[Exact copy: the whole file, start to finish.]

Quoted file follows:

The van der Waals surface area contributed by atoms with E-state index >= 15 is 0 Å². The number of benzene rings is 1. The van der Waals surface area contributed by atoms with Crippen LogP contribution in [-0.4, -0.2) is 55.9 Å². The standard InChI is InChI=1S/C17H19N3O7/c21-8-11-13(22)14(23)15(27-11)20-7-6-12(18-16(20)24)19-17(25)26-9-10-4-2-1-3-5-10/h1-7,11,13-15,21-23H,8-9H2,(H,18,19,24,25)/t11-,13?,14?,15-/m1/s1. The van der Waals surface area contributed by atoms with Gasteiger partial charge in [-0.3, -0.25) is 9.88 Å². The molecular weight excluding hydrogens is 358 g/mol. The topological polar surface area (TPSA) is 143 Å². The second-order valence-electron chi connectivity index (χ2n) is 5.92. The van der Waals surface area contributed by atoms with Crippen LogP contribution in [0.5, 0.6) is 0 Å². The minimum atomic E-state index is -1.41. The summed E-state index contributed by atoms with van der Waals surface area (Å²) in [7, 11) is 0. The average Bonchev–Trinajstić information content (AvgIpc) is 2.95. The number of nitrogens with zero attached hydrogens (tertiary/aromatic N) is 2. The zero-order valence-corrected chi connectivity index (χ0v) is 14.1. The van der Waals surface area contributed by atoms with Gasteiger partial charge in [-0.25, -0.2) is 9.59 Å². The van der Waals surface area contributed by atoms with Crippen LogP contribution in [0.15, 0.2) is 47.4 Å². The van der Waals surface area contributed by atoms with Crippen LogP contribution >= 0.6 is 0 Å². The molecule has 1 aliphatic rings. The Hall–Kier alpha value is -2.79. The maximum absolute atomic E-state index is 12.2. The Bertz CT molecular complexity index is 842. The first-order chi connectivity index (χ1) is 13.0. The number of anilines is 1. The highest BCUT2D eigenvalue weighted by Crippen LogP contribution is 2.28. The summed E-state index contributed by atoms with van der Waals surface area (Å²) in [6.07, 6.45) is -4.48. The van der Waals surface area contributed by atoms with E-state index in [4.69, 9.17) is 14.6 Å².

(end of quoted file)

The van der Waals surface area contributed by atoms with E-state index >= 15 is 0 Å². The number of benzene rings is 1. The van der Waals surface area contributed by atoms with Crippen LogP contribution in [-0.4, -0.2) is 55.9 Å². The standard InChI is InChI=1S/C17H19N3O7/c21-8-11-13(22)14(23)15(27-11)20-7-6-12(18-16(20)24)19-17(25)26-9-10-4-2-1-3-5-10/h1-7,11,13-15,21-23H,8-9H2,(H,18,19,24,25)/t11-,13?,14?,15-/m1/s1. The van der Waals surface area contributed by atoms with Gasteiger partial charge in [-0.3, -0.25) is 9.88 Å². The molecular weight excluding hydrogens is 358 g/mol. The topological polar surface area (TPSA) is 143 Å². The second-order valence-electron chi connectivity index (χ2n) is 5.92. The van der Waals surface area contributed by atoms with Crippen LogP contribution in [0.5, 0.6) is 0 Å². The minimum atomic E-state index is -1.41. The summed E-state index contributed by atoms with van der Waals surface area (Å²) in [7, 11) is 0. The average Bonchev–Trinajstić information content (AvgIpc) is 2.95. The number of nitrogens with zero attached hydrogens (tertiary/aromatic N) is 2. The zero-order valence-corrected chi connectivity index (χ0v) is 14.1. The van der Waals surface area contributed by atoms with Gasteiger partial charge in [-0.25, -0.2) is 9.59 Å². The van der Waals surface area contributed by atoms with Crippen LogP contribution in [0.15, 0.2) is 47.4 Å². The van der Waals surface area contributed by atoms with Crippen LogP contribution >= 0.6 is 0 Å². The molecule has 1 aliphatic rings. The Hall–Kier alpha value is -2.79. The maximum absolute atomic E-state index is 12.2. The Bertz CT molecular complexity index is 842. The first-order chi connectivity index (χ1) is 13.0. The number of anilines is 1. The highest BCUT2D eigenvalue weighted by Crippen LogP contribution is 2.28. The summed E-state index contributed by atoms with van der Waals surface area (Å²) in [6.07, 6.45) is -4.48. The van der Waals surface area contributed by atoms with E-state index in [4.69, 9.17) is 14.6 Å².